Between Russian meddling in multiple democratic elections, massive Chinese data exfiltration from troves like the US Office of Personnel Management, and out-of-control ransomware spreading from North Korea, nation-state cyber-aggression has become markedly more prominent in recent years. That escalation provides the backdrop for a new Trump administration directive to elevate United States Cyber Command, currently a division of the National Security Agency, to the status of a unified military command.
“This new Unified Combatant Command will strengthen our cyberspace operations and create more opportunities to improve our Nation’s defense,” President Trump said in the statement. “The elevation of United States Cyber Command demonstrates our increased resolve against cyberspace threats and … will also help streamline command and control of time-sensitive cyberspace operations. … Elevation will also ensure that critical cyberspace operations are adequately funded.”
Created in 2009 by then-Defense Secretary Robert Gates, Cyber Command works to unify oversight of the military’s digital offensive and defensive operations and cybersecurity resources. Cyber Command also coordinates and leads military network defense. Since the tools and strategies that enable digital intelligence-gathering are similar in many ways to those required for cyberwarfare, the NSA made for a natural first home for Cyber Command. As the division has grown, though—and its role grows more pivotal—it has become increasingly clear that Cyber Command would eventually level up.
“This is definitely the right move; they were already talking about [the elevation] just for organizational reasons,” says Joseph Loomis, CEO of the security firm CyberSponse, a current security contractor and advisor to multiple branches of the US government, including Cyber Command. “It had become too big to manage as a subordinate, and it became kind of a problem because there were too many things going on and there wasn’t enough infrastructure and leadership in place.”
As part of transition to the status of a unified command, Secretary of Defense James Mattis will nominate a new Cyber Command leader. Previously, NSA director Michael Rogers oversaw the group. But Mattis is also mulling a potential separation from the NSA, the White House said Friday, which would be a much more intriguing step for Cyber Command.
“It takes the same expertise to infiltrate for offensive purposes or intelligence until the last step, so that was the logic behind lumping them together with the NSA,” says Julian Sanchez, a senior fellow at the Cato Institute who studies national security and intelligence surveillance. “But that last step is something where those two missions are fundamentally at odds, because an intelligence agency is focused on preserving access over time, while in offensive operations you’re usually alerting the adversary to your presence, and ultimately burning your access. So there has been a sense of tension between the mission of the NSA and Cyber Command.”
“It’s one thing to have the biggest, baddest cyber nuke, that’s all great, but you also need to protect against the adversary’s weapons.” — Greg Martin, JASK
The US shouldn’t rush into that separation, though. Coordination between military operations in cyberspace and digital intelligence gathering is still crucial, even with increased separation between the two disciplines. Sanchez and other experts note that if the NSA and Cyber Command do separate, they’ll still need to collaborate, since the two organizations will continue to utilize many of the same tools and conduct operations around many of the same targets.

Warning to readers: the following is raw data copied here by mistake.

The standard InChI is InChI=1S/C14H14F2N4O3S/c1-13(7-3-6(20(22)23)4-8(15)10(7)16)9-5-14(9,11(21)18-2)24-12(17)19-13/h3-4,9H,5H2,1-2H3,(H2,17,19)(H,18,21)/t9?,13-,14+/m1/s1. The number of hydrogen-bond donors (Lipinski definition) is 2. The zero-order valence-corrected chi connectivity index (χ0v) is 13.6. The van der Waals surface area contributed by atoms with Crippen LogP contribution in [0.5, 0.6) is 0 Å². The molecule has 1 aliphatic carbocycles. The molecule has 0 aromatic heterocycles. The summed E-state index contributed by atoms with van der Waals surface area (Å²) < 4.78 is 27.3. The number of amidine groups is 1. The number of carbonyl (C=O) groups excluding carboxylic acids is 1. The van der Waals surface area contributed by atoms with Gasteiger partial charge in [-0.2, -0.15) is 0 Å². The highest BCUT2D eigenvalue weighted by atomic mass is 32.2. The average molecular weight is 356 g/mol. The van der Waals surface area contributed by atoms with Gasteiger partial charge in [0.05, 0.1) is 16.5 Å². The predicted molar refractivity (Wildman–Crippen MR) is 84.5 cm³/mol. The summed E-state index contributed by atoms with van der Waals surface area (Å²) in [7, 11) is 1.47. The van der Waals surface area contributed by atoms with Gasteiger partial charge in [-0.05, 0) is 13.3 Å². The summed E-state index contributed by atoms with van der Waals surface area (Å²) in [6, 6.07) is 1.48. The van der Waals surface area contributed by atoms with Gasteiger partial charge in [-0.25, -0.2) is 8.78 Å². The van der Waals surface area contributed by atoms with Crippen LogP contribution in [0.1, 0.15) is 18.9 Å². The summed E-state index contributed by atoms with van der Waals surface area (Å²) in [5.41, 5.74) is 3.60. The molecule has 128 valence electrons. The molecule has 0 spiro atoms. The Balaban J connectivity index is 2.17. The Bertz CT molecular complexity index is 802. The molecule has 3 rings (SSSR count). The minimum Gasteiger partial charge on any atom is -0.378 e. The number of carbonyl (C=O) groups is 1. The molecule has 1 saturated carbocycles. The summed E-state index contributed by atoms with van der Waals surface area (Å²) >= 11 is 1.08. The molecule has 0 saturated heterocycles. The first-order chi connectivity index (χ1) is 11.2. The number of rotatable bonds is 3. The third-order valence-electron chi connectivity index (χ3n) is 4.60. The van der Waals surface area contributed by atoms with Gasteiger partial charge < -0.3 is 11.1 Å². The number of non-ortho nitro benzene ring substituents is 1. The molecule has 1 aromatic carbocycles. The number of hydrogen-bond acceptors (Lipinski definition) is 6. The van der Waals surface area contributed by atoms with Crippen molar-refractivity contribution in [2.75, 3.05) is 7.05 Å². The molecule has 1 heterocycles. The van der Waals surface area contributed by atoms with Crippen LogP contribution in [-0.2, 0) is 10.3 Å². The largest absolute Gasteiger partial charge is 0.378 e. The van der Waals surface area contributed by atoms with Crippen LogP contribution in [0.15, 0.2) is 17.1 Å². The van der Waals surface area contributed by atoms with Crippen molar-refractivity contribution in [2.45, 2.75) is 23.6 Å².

“The decision to not fully separate them was a smart one,” says Greg Martin, a former security adviser to government agencies like the CIA and NASA and CEO of the security firm JASK. “It’s going to take time to do it right and this at least guarantees that there’s no immediate operational disruption to the way that the NSA functions. It’s going to take time to get to the point where they fully separate if they ever do.”
Even the first step of elevating Cyber Command to a unified command, though, sends a geopolitical message that the US military has prioritized its digital offense and defense, while also streamlining recruitment and funding for this initiative. Though Friday’s announcement was met with bipartisan support and support from the security community, there is also awareness of how it may stoke the ongoing cyberarms race around the world.
“It’s certainly going to signal to the rest of the world that there will be a US cyber-capability buildup and adversaries are only going to be more emboldened by this news,” Martin says. “But having the best cyberweapons and capabilities is the job of our military, so we just need to be thinking carefully about defense. It’s one thing to have the biggest, baddest cyber nuke, that’s all great, but you also need to protect against the adversary’s weapons.”
The elevation of Cyber Command will likely be an intermediary step in a larger evolution, but by removing a level of subordination and making the unit more independent, the move already opens the door to changes in how the US military incorporates and recognizes digital offense and defense.
“Cyber was always just an intel thing back in the day, now it’s become more of an operational capability with a need to militarize it,” CyberSponse’s Loomis says. “The first step starts the initiative and that cultural shift, they might even have a Cyber Command academy just like you have the Naval Academy. But especially when you have so many intertwined intricacies between NSA and Cyber Command the phased approach makes sense. You can’t just run out of the building and set up a shop across the street.”